Traditionally, Indian families used to cook food at home with healthy ingredients and knew what went into the meal. In modern times, with rising incomes and affluence, more and more people are moving away to ready-made fast foods and eating regularly at restaurants. The food in many of these outlets is cooked with poor quality ingredients to attract and satisfy the palate rather than provide a wholesome nutritional meal. We now have a lot more varieties and choices available in the markets. But, some of us may not be aware of the fact that the food we consume may be adulterated. Surveys suggest that 25 to 30 percent of the food items in India are intentionally adulterated!
What is food adulteration?
Food adulteration is the addition or removal of any substances to or from food so that the natural composition and quality is affected. Adulterated food is impure, unsafe and not wholesome. Food can be adulterated intentionally and accidentally.
Unintentional adulteration is a result of ignorance or the lack of facilities to maintain food quality. This may be caused by spillover effect from pesticides and fertilizers. Inappropriate food handling and packaging methods can also result in adulteration.
Intentional food adulteration is usually done for financial gain. The most common form of intentional adulteration is color adulteration. Some examples of intentional adulteration are the addition of water to liquid milk, extraneous matter to ground spices, or the removal or substitution of milk solids from the natural product.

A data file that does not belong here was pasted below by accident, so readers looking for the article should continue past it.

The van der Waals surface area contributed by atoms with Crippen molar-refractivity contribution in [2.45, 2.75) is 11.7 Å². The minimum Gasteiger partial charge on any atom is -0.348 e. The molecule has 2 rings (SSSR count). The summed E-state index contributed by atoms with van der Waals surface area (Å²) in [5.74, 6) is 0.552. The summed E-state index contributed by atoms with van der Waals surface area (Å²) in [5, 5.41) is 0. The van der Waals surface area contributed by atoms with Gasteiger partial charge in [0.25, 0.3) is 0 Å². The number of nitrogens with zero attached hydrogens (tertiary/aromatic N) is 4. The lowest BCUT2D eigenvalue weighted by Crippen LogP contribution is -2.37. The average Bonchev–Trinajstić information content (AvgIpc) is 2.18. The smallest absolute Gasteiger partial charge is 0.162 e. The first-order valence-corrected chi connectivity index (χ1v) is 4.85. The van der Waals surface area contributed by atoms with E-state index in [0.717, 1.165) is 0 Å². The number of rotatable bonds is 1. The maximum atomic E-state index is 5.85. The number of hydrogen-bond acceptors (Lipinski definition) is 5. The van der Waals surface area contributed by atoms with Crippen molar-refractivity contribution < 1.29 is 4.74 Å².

Natural adulteration occurs due to the presence of certain chemicals, organic compounds or radicals naturally occurring in foods which are injurious to health and are not added to the foods intentionally or unintentionally. Some of the examples are toxic varieties of pulses, mushrooms, green and other vegetables, fish and seafood. About 5,000 species of marine fish are known to be poisonous and many of these are among edible varieties.
Food adulteration- a rising problem in India
Food adulteration has become rampant in India. Fruits, vegetables might be contaminated, soft drinks and dairy products too and all this so that producers can save a few rupees.
In a recent report, the Public Health Foundation of India attributed 80 percent of all premature deaths in contaminated food and water. Food adulteration in India starts from the field itself where fertilizers and pesticides are overused. Therefore, one kind of contaminant that is present across all range of food is very high level of pesticide residues.
But pesticide residues are not the only problem. Many products used in everyday cooking, such as cottage cheese and clarified butter, are adulterated. Coloring agents in spices are also posting problems. The use of carbide to make fruit ripen faster has created a number of health hazards.
Young and old are the most affected
Children and elderly people are the most vulnerable to these toxins in food. Some people say that in a country where 40 percent of the population lives below the poverty line, there should be less stress on adulterated food and more on the fact that people should have enough food to eat. However, the food should be safe, say activists.